IHME also pointed to the easing of social distancing policies, but said “the full potential effects of recent actions to ease social distancing policies, especially if robust containment measures have yet to be fully scaled up, may not be fully known for a few weeks due to the time periods between viral exposure, possible infection, and full disease progression.”

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5:36 p.m. ET, May 12, 2020

Washington state uses National Guard in new contact tracing program

From CNN’s Andy Rose

Liz Vereshko, left, is assisted into PPE equipment by fellow nurse Evana Croda before stepping into a patient's room in the Covid-19 Intensive Care Unit at Harborview Medical Center on May 8, in Seattle.
Liz Vereshko, left, is assisted into PPE equipment by fellow nurse Evana Croda before stepping into a patient's room in the Covid-19 Intensive Care Unit at Harborview Medical Center on May 8, in Seattle. Elaine Thompson/AP

Washington state is starting a contact tracing program to keep track of the spread of coronavirus as more businesses open up.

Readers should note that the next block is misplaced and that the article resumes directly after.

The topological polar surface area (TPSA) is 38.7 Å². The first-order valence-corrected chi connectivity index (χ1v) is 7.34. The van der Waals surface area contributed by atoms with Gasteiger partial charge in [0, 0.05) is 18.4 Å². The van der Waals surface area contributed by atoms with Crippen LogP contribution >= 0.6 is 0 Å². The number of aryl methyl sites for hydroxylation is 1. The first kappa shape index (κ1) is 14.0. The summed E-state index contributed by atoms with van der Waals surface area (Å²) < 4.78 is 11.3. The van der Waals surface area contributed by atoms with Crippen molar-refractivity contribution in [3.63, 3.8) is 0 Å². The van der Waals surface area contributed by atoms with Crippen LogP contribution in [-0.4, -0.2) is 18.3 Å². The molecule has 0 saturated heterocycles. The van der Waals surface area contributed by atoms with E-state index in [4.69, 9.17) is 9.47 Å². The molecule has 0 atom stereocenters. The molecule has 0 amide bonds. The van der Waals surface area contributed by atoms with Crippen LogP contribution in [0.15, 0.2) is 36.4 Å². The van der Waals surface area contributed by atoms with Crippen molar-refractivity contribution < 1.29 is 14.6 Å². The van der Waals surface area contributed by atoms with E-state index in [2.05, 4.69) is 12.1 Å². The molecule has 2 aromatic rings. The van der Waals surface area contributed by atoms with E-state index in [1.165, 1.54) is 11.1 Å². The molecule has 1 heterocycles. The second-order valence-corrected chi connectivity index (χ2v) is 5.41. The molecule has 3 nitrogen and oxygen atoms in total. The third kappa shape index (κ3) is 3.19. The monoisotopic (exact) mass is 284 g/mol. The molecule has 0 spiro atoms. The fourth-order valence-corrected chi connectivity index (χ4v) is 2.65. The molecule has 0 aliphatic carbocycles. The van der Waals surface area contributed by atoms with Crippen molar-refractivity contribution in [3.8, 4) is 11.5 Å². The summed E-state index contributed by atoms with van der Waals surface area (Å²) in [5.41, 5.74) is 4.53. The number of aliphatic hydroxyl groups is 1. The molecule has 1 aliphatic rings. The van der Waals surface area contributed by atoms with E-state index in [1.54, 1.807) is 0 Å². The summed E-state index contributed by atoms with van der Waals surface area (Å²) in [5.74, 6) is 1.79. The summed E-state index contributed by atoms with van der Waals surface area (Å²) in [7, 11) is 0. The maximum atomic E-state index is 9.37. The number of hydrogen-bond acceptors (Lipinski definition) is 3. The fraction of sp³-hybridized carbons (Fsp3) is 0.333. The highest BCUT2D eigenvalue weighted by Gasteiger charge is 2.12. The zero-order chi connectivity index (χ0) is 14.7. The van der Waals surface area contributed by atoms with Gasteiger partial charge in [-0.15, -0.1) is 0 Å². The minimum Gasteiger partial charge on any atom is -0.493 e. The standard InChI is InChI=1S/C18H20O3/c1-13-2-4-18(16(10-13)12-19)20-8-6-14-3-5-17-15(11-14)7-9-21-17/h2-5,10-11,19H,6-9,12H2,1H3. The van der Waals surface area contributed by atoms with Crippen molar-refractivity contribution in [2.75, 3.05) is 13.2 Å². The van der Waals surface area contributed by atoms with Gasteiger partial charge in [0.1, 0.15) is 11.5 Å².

“This initiative is a transition from one strategy to another," Gov. Jay Inslee said Tuesday afternoon. 

Inslee said people who test positive for Covid-19 will be contacted by a “professional interviewer” to identify other people who could have been exposed. Those contacts may be asked to test and self-quarantine until they get a negative result.

He said hundreds of members of the National Guard will be used as part of the contact tracing group, but they will not have law enforcement power to compel people to comply. 

“They simply will be talking to people and helping prevent others from getting sick,” Inslee said.

He added keeping infected people from spreading the virus is the key to getting life back to normal. 

“This virus doesn't have any legs,” Inslee said. “It can't travel without us.”

5:53 p.m. ET, May 12, 2020

Elon Musk reopens Tesla plant in defiance of county orders

From CNN's Alexandra Meeks

Elon Musk
Elon Musk Brendan Smialowski/AFP/Getty Images

Tesla CEO Elon Musk defied Alameda County's shelter-in-place orders and reopened a Tesla factory this week amid coronavirus concerns — igniting an ongoing riff between the billionaire and California officials who argue his business operations continue to disregard workers' safety.